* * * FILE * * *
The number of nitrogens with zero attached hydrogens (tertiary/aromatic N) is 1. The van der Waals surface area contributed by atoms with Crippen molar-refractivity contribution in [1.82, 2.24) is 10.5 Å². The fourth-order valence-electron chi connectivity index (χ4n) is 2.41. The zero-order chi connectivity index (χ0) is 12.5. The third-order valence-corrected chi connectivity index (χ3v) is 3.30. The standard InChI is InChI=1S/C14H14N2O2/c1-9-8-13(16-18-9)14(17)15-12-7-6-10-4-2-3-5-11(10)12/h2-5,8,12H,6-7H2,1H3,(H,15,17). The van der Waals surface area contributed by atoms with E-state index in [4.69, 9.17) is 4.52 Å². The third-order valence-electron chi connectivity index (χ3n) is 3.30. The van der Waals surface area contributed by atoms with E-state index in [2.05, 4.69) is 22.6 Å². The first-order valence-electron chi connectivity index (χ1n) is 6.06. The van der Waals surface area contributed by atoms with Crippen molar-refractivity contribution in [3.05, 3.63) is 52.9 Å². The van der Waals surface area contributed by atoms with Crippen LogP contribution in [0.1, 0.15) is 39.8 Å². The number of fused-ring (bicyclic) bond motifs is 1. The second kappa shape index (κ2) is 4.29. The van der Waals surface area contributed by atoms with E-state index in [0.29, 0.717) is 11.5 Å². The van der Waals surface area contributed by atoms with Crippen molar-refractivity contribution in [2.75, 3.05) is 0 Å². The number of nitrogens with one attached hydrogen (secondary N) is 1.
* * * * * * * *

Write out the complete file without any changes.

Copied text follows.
The number of nitrogens with zero attached hydrogens (tertiary/aromatic N) is 1. The van der Waals surface area contributed by atoms with Crippen molar-refractivity contribution in [1.82, 2.24) is 10.5 Å². The fourth-order valence-electron chi connectivity index (χ4n) is 2.41. The zero-order chi connectivity index (χ0) is 12.5. The third-order valence-corrected chi connectivity index (χ3v) is 3.30. The standard InChI is InChI=1S/C14H14N2O2/c1-9-8-13(16-18-9)14(17)15-12-7-6-10-4-2-3-5-11(10)12/h2-5,8,12H,6-7H2,1H3,(H,15,17). The van der Waals surface area contributed by atoms with E-state index in [4.69, 9.17) is 4.52 Å². The third-order valence-electron chi connectivity index (χ3n) is 3.30. The van der Waals surface area contributed by atoms with E-state index in [2.05, 4.69) is 22.6 Å². The first-order valence-electron chi connectivity index (χ1n) is 6.06. The van der Waals surface area contributed by atoms with Crippen molar-refractivity contribution in [3.05, 3.63) is 52.9 Å². The van der Waals surface area contributed by atoms with Crippen LogP contribution in [0.1, 0.15) is 39.8 Å². The number of fused-ring (bicyclic) bond motifs is 1. The second kappa shape index (κ2) is 4.29. The van der Waals surface area contributed by atoms with E-state index in [0.29, 0.717) is 11.5 Å². The van der Waals surface area contributed by atoms with Crippen molar-refractivity contribution in [2.75, 3.05) is 0 Å². The number of nitrogens with one attached hydrogen (secondary N) is 1.